13. I'm not sure that's a problem for earlier engines. I have been told not to worry about unleaded gasoline in my '54 chevy stovebolt. I confess to using additive anyway.....
  14. I've been driving my '46 chevy pickup now for 10 yrs. Has 216 straight six. Mostly original with the only modifications being, seat belts &
    rear & front signal lights. Converted to 12 volts. Being original, the gears & old brake system, can be challenging driving on the freeway.
    There's no A/C, or power steering. The steel shaft at the wheel is aimed at your chest, it won't collapse & no air bags in case you hit or get hit !
    Engine is iron & gets hot pronto! No insulation ! Windshield wipers are small & slow. Fuel pump is mechanical so it takes a while to start ! I
    have to clean or change the spark plugs on a regular basis. Reason; at first I thought that it was a rich mixture with the fuel to the carb.
    A mechanic friend told me that my engine required gasoline . He said, what you see at the pumps today is not gasoline like back then. He
    suggested I use additives, it might help some ! I could put a new engine & "hot rod" it to modern standards. My wife won't ride in it cause it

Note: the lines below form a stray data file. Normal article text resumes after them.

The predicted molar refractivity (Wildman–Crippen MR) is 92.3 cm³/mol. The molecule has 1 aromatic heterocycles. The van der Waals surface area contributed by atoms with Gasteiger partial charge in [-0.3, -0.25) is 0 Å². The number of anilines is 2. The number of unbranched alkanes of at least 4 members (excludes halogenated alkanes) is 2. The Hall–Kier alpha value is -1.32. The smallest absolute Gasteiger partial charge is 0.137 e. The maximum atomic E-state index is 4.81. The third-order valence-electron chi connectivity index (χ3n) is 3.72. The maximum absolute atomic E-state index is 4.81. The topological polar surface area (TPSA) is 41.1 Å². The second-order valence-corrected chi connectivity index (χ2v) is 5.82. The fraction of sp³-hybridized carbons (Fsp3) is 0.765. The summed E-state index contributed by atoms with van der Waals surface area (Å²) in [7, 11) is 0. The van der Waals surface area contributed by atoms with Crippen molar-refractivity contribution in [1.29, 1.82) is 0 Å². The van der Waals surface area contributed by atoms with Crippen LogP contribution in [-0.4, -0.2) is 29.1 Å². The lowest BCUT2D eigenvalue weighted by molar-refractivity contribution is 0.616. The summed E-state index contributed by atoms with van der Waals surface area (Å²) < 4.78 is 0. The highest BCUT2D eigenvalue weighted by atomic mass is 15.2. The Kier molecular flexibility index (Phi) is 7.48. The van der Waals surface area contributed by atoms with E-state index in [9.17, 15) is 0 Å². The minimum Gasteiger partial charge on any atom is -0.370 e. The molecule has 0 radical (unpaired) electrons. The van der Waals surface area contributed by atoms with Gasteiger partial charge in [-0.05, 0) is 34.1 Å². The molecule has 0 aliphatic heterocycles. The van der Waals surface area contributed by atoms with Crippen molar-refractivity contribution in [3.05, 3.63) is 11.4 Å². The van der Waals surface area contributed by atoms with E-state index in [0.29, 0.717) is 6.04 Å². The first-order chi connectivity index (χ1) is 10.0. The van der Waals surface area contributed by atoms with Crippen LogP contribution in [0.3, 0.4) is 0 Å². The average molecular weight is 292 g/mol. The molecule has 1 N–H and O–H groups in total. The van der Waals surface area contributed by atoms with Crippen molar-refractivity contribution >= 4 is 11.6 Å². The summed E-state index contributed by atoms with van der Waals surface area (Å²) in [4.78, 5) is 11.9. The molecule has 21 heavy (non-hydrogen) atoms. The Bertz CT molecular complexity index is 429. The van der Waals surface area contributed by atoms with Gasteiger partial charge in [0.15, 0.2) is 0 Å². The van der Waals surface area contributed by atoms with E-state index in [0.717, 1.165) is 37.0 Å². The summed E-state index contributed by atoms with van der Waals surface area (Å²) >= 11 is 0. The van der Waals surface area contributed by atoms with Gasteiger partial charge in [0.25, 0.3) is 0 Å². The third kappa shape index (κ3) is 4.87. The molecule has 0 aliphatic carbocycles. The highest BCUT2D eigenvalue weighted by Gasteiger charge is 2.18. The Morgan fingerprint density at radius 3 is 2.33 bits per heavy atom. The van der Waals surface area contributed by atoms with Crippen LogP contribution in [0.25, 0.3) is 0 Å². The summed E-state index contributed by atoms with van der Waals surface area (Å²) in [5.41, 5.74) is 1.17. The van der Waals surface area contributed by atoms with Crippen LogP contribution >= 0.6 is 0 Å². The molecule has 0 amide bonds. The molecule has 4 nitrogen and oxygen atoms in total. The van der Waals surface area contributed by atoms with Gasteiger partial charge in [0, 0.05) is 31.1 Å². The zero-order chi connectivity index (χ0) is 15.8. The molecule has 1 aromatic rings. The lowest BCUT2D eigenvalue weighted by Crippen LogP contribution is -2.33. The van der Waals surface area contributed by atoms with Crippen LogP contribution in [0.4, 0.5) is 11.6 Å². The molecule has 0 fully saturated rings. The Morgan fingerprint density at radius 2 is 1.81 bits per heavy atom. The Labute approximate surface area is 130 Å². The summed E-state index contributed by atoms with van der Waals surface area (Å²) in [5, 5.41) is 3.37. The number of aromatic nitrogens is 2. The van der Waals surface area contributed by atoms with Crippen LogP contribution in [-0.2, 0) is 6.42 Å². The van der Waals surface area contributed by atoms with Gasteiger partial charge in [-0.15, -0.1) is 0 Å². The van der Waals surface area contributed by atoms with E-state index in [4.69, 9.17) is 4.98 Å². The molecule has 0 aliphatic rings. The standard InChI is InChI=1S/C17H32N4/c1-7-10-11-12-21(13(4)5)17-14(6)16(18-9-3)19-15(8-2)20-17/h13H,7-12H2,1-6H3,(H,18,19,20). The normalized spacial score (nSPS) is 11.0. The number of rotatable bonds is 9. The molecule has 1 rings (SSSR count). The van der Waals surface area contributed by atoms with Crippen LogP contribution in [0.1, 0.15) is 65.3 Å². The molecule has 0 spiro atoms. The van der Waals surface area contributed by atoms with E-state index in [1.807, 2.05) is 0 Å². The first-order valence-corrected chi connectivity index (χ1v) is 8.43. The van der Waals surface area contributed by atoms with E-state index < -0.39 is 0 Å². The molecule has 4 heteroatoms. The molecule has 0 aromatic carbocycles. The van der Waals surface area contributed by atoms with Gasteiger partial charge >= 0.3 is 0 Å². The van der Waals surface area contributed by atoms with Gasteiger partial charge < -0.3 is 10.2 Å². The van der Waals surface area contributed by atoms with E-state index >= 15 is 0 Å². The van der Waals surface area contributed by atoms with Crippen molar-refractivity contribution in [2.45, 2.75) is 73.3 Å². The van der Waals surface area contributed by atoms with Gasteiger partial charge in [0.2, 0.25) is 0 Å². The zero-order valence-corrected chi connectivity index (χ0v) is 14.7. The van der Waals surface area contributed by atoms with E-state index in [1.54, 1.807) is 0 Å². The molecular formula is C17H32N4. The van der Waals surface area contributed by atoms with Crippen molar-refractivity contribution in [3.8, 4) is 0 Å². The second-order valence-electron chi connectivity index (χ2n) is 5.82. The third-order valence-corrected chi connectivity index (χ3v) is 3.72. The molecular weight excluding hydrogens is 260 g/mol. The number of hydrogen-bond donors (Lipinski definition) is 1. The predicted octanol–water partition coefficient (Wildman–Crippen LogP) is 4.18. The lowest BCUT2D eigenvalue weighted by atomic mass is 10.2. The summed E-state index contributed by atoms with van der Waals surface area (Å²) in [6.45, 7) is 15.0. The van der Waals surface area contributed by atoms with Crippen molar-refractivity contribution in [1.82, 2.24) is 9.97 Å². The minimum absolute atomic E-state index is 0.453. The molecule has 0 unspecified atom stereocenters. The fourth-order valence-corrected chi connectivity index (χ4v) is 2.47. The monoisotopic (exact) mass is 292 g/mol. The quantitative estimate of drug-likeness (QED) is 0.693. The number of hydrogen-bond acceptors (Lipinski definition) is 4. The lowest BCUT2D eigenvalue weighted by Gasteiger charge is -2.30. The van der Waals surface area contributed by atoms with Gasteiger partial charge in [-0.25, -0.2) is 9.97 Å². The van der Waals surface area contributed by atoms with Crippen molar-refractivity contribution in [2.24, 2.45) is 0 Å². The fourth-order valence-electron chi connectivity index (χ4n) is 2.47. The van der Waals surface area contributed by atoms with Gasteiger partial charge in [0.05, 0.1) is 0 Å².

"rides like a tank" with the old fashion suspension ! But I love it….Good Luck !
  15. O2BSwank

    O2BSwank One of the Regulars

    I like the looks of most prewar trucks especially the late 30's art deco Chevys. Early Ford trucks are beautiful, desirable and expensive. Late Forties and early 50's trucks are nice and the cabins are a bit bigger. Late 50's trucks are even more spacious and available. If you want to run a stock antique truck you will have to learn to live within it's design limits. Back then trucks were made for low speed hauling, comfort and convenience were not a consideration as people did not buy them to use as a passenger vehicle. When you drive an antique vehicle you are traveling in occupant safety conditions that are over 75 years old. In those days, people routinely died in traffic collisions. It's not like today when driver's are calling on their cell phones as they climb out from behind their spent air bags. I think it is a good idea to update a daily driven antique vehicle with seat belts, a collapsible steering column and wheel, better brakes,and lights. You can make these changes sensitively, and lots of parts are available, just check out an issue of Classic Trucks. I don't want to be a kill joy but after 25 yrs. of highway safety enforcement I do take these things seriously. Still, until a couple of years ago I had a 66 Ford F250 that I drove all the time. Mostly at 60 mph. in the slow lane. Good luck.
  16. TomS

    TomS One Too Many

    I prefer Ford products myself.
  17. Stanley Doble

    Stanley Doble Call Me a Cab

    My favorite is the Dodge, they are a well made truck but ugly looking. They come stock with exhaust valve seat inserts and valves to run on unleaded gas. Most parts are available from your local NAPA store. Dodges have full pressure lubrication and insert bearings from 1934. They also have hydraulic brakes.